• Affixing the dynamic reference frame 54 to the pelvis can be appropriate if the procedure being performed is performed in a portion of the anatomy that is held substantially still or stable relative to the pelvis 17. For example, various portions of the lumbar spine 15 are held substantially constant relative to the pelvis 17. In other words, if the pelvis 17 moves a selected amount, the selected lumbar vertebrae 15 a are held at a substantially constant distance relative to the pelvis 17. Therefore, it would be understood that the dynamic reference frame 54 can be interconnected with any selected portion of the anatomy.
  • To obtain a maximum reference it can be selected to fix the dynamic reference frame 54 in each of at least 6 degrees of freedom. Thus, the dynamic reference frame 54 can be fixed relative to axial motion X, translational motion Y, rotational motion Z, yaw, pitch, and roll relative to the portion of the patient 14 to which it is attached. Any appropriate coordinate system can be used to describe the various degrees of freedom. Fixing the dynamic reference frame relative to the patient 14 in this manner can assist in maintaining maximum accuracy of the navigation system 10.
  • With additional reference to FIG. 3, a dynamic reference frame fixation device 80 according to various embodiments is illustrated. The dynamic reference frame fixation device 80 generally includes a body 82 that extends between a first or proximal end 84 and a distal or second end 86. Extending from the distal end 86 is a bone engaging or fixation section 88. The bone engaging section 88 can be provided to engage a selected portion of the bone or another portion of the anatomy, such as the pelvis 17. It will also be understood that the bone engaging portion 88 can be provided to engage a portion of the anatomy other than bone.
  • The bone engaging section 88 can be formed in any appropriate manner, but can include at least a first arm or portion 90 and a second arm or portion 92 and may also include a third arm portion 94 and a fourth arm portion 96. Generally, at least two of the arm portions 90 and 92 can be provided. Though any appropriate number, such as the third and fourth arm portions 94, 96, or more can also be provided. The arm portions 90-96 engage the bone, such as the pelvis 17 can resist rotation of the dynamic reference frame fixation member 80.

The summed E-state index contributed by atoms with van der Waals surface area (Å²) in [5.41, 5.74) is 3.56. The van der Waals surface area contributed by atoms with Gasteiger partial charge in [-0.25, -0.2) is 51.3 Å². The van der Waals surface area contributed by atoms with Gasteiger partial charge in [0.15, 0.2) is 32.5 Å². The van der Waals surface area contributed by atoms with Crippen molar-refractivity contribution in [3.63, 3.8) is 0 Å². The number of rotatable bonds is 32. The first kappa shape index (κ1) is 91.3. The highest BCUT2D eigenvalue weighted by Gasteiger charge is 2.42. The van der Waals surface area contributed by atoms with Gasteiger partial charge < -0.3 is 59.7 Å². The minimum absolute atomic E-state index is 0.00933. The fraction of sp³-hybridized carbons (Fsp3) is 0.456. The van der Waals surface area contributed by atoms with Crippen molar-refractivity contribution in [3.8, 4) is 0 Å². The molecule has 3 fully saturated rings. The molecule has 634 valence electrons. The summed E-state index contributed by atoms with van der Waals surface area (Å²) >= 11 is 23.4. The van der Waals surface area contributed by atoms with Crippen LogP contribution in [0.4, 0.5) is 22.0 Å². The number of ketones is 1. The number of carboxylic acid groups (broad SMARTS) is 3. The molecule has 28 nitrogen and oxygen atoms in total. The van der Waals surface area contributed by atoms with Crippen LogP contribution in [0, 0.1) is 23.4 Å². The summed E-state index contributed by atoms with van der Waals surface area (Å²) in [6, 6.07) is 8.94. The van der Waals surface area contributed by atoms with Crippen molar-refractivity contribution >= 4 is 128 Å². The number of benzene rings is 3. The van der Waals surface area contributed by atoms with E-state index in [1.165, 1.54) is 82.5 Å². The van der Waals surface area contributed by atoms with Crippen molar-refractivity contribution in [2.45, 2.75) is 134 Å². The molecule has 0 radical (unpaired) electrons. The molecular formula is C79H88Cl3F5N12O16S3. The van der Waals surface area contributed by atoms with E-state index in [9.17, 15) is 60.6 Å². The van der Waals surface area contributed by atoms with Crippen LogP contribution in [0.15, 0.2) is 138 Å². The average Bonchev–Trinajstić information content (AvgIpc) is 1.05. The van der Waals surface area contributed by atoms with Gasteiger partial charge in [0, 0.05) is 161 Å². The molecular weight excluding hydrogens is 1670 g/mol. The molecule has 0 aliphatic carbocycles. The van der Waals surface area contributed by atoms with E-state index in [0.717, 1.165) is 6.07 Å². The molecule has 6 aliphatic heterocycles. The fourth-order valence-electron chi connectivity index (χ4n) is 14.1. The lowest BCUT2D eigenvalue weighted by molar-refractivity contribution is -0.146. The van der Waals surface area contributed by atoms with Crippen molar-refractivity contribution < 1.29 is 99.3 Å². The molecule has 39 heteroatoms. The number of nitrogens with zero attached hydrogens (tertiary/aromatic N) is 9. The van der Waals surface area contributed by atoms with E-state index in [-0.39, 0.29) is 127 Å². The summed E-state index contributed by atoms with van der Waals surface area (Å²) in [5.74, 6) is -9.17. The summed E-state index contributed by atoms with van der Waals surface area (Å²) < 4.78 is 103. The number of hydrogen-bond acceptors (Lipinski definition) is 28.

• Further, a distal end 98 of the bone engaging section 88 can be formed in any appropriate manner. Generally, the distal end 98 can be sharpened, such that the dynamic reference frame fixation member 80 can be driven into the selected bone portion, such as with a hammer. The bone engaging section can be sharpened in any appropriate manner so that a generally straight axial motion can drive the dynamic reference frame fixation member 80 into the bone. In other words, the distal end 98 can allow the dynamic reference frame fixation member 80 to be driven into the bone with a hammer or similar device, such that a rotation of the dynamic reference frame fixation member 80 is not required.
  • The body 82 can include any appropriate dimension, which may be a similar dimension to the bone engaging section 88. For example, the bone engaging section 88 can include a large or largest dimension A that defines the width between the ends of the first arm 90 and the third arm 94. Nevertheless, if two arms, such as arm 90, 92 are provided at substantially right angles to one another, the largest dimension may be smaller than the dimension A. Nevertheless, the dimension A may be about 1.5 mm to about 10 mm.
  • The dimension A can also be the largest dimension in the body 82. This can allow the dynamic reference frame fixation member 80 to be passed through a small incision or puncture wound in a soft tissue of the patient 14. This can allow the dynamic reference frame fixation member 80 to be implanted or positioned substantially percutaneously or through a very small incision. Also, as discussed herein, the dynamic reference frame fixation member 80 can be positioned in the anatomy through a puncture wound formed with a dilator and cannula.